Florigene was granted a license to grow their first breed of genetically engineered blue rose this summer, (although as far as I can tell the roses aren’t yet for sale, so they don’t get their own post). For more on plant pigments, Florigene, and why the development of blue roses as foiled breeders for so long, check out this fascinating post by MAT Kinase.

Purple potatoes with orange carrots (and did you know most carrots where white when they were first domesticated?)

Purple potatoes with orange carrots (and did you know most carrots were white when they were first domesticated?)

About Carnations:

Carnations belong to the caryophyllales, an extended family of plants that include cacti (cool), rhubarb (tasty), and carnivorous plants like sundews and venus fly traps(awesome!). Beyond that, I’ll admit I don’t know much about their biology.

If you know someone who is into flower meanings (I used to date a girl who was), you’ll notice there is no definition on record for blue carnations. It makes them the perfect gift to say, “I like you, so I bought you flowers” without having to worry about any unintentional subtext beside: “I’m also a huge plant/genetics geek, and if you don’t ask me soon how they make the flowers blue I’m going to burst!”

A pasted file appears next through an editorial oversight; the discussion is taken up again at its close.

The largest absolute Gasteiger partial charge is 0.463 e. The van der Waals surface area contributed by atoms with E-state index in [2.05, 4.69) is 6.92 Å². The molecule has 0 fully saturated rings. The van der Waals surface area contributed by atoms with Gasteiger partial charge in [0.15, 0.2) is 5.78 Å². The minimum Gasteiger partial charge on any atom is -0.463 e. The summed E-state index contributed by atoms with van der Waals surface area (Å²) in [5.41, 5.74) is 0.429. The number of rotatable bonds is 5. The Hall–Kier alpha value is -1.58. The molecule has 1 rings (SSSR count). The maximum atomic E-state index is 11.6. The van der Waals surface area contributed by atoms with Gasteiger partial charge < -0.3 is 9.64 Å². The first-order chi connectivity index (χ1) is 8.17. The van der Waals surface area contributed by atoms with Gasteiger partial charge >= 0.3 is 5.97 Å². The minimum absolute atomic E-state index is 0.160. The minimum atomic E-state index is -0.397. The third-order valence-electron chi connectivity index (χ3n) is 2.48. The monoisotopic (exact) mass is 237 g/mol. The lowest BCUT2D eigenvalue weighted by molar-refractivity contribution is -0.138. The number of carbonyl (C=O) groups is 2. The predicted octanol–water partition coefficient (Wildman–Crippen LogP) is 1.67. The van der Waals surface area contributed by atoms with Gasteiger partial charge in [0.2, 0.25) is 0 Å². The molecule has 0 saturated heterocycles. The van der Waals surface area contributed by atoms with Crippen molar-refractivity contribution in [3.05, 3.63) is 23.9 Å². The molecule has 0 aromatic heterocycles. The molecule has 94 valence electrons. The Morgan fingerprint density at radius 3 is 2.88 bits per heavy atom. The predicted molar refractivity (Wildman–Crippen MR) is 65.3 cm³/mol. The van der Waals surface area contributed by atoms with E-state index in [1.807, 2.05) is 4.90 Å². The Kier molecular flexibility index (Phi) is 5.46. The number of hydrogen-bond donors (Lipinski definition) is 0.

*The extent of anthocyanin biosynthesis in flowering plants is a good indicator that the ancestor of all the flowering plants alive today (which lived sometime between 250 and 100 million years ago) already contained the genes needed to produce anthocyanins, and flowering plants which are unable to produce them today, like roses, cannot because their ancestors lost the ability.

Genetically Engineered Crops: Soybean

Soybean field. Photo: Big Grey Mare, Flickr (click photo to view photostream)

Soybean field. Photo: Big Grey Mare, Flickr (click photo to view photostream)

Scientific Name: Glycine max

Genetically Engineered Traits: Herbicide Resistance

Details of Genetic Engineering:

The genetic engineering of soybeans is pretty similar to that of Canola. Roundup Ready soybeans (produced by Monsanto) have been on the market for some time. The soybeans, which allowed farmers to spray an herbicide that kills all the plants in the field besides the soybeans themselves, have been a huge hit with market shares >90%. The benefit here is that being able to use herbicide resistant soybeans has been linked to increased use of no-till farming.* Bayer CropScience recently received regulatory approval for LibertyLink soybeans, their own herbicide + resistance system. Having another system is good for two reasons:

  1. Competition brings down prices for farmers
  2. Being able to rotate between two different herbicides prolongs the usefulness of both. Even if weeds develop some resistance to glyphosate (the active ingredient Roundup Ready crops are resistant to) the weeds are killed next year when the farmer sprays Glufosinate (the active ingredient that Liberty Link crops are resistant to).

About Soybeans: (more…)